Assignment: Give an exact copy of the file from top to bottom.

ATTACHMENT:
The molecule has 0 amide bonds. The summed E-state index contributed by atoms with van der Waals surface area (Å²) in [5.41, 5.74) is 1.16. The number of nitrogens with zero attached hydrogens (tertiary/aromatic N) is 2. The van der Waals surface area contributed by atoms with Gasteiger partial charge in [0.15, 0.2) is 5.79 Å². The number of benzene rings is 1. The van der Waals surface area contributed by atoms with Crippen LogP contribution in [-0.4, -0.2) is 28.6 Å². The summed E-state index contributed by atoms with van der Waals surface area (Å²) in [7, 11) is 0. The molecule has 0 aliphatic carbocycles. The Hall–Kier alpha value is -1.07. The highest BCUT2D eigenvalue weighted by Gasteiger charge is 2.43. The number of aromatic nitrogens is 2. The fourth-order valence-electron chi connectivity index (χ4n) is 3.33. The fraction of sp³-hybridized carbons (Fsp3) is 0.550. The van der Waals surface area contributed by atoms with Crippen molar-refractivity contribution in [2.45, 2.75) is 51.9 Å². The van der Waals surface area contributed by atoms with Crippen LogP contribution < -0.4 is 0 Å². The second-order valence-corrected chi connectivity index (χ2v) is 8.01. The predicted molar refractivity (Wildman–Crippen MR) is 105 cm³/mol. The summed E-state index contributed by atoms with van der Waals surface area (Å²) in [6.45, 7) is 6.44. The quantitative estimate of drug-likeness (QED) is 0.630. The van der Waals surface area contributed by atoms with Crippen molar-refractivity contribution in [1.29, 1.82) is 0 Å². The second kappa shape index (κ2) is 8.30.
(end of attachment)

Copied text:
The molecule has 0 amide bonds. The summed E-state index contributed by atoms with van der Waals surface area (Å²) in [5.41, 5.74) is 1.16. The number of nitrogens with zero attached hydrogens (tertiary/aromatic N) is 2. The van der Waals surface area contributed by atoms with Gasteiger partial charge in [0.15, 0.2) is 5.79 Å². The number of benzene rings is 1. The van der Waals surface area contributed by atoms with Crippen LogP contribution in [-0.4, -0.2) is 28.6 Å². The summed E-state index contributed by atoms with van der Waals surface area (Å²) in [7, 11) is 0. The molecule has 0 aliphatic carbocycles. The Hall–Kier alpha value is -1.07. The highest BCUT2D eigenvalue weighted by Gasteiger charge is 2.43. The number of aromatic nitrogens is 2. The fourth-order valence-electron chi connectivity index (χ4n) is 3.33. The fraction of sp³-hybridized carbons (Fsp3) is 0.550. The van der Waals surface area contributed by atoms with Crippen molar-refractivity contribution in [2.45, 2.75) is 51.9 Å². The van der Waals surface area contributed by atoms with Crippen LogP contribution < -0.4 is 0 Å². The second-order valence-corrected chi connectivity index (χ2v) is 8.01. The predicted molar refractivity (Wildman–Crippen MR) is 105 cm³/mol. The summed E-state index contributed by atoms with van der Waals surface area (Å²) in [6.45, 7) is 6.44. The quantitative estimate of drug-likeness (QED) is 0.630. The van der Waals surface area contributed by atoms with Crippen molar-refractivity contribution in [1.29, 1.82) is 0 Å². The second kappa shape index (κ2) is 8.30.